Could a drug therapy reverse hearing loss?


(BPT) - “I can hear you. I just can’t understand you.”

This is a common refrain heard from millions of Americans with the most common form of hearing loss, sensorineural hearing loss (SNHL).

The reason? Healthy hearing is much more than the “loudness” of sound. Today’s treatments for hearing loss, devices like hearing aids, can make sounds louder, but they often fall short in helping people to hear more clearly.

A nationwide clinical trial is underway to study whether a drug candidate may improve hearing in people with certain types of hearing loss — particularly their ability to hear sounds and speech clearly.

Sensorineural hearing loss (SNHL)

SNHL is the most common form of hearing loss. It results from damage to sensory cells (commonly referred to as hair cells as they look like little hairs) in the inner ear or problems with the nerve pathways that convert sound waves from the inner ear to the brain.

These sensory hair cells can be lost due to chronic noise exposure, suddenly, as a result of aging, or due to certain viral infections or exposure to drugs that are toxic to the ear.

While many assume that this type of hearing loss is just part of getting older, in fact, it is a public health problem that spans all age groups.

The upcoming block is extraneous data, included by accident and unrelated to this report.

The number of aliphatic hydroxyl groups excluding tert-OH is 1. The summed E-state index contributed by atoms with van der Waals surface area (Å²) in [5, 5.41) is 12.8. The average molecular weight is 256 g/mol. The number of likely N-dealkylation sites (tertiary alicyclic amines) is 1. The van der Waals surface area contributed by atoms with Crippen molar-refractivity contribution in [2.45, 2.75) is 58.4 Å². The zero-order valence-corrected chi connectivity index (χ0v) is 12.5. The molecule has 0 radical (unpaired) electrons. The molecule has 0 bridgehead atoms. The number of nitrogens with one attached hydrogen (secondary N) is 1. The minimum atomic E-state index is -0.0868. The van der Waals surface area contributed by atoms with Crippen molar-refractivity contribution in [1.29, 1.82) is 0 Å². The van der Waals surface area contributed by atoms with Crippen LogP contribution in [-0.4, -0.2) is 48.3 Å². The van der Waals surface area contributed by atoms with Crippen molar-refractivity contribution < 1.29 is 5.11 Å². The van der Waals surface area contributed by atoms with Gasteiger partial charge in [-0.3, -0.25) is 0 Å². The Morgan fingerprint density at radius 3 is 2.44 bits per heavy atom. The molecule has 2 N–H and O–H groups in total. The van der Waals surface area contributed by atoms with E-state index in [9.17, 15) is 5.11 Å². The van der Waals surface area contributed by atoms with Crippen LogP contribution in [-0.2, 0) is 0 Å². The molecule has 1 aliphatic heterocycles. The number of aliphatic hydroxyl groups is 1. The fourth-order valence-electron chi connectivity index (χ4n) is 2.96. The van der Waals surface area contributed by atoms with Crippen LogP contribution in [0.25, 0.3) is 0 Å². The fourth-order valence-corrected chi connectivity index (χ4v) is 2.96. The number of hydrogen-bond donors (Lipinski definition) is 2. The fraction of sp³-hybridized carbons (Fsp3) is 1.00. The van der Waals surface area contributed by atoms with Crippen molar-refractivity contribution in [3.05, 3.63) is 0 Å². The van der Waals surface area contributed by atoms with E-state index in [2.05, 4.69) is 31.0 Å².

A nationwide clinical study

A Massachusetts-based biotech company is looking for people with sudden or noise-induced SNHL to participate in a free clinical study of a promising therapy designed to restore some hearing.

Frequency Therapeutics has been conducting clinical studies for a drug candidate, called FX-322, that it believes could help treat SNHL. Three clinical studies in which a single dose of FX-322 was administered have shown hearing improvements in measures of speech perception (hearing clarity). In addition, FX-322 was observed to be well-tolerated with no serious adverse effects.

The study is open to men and women 18 to 65 years of age with a documented medical history consistent with acquired, adult-onset, sensorineural hearing loss associated with noise induced or idiopathic sudden SNHL and have an audiogram from at least six months prior to screening. The study is not for those who were born deaf or who have a genetic form of hearing loss.

It is now enrolling subjects at nearly 30 sites across the United States. For more information on the study and site locations, visit

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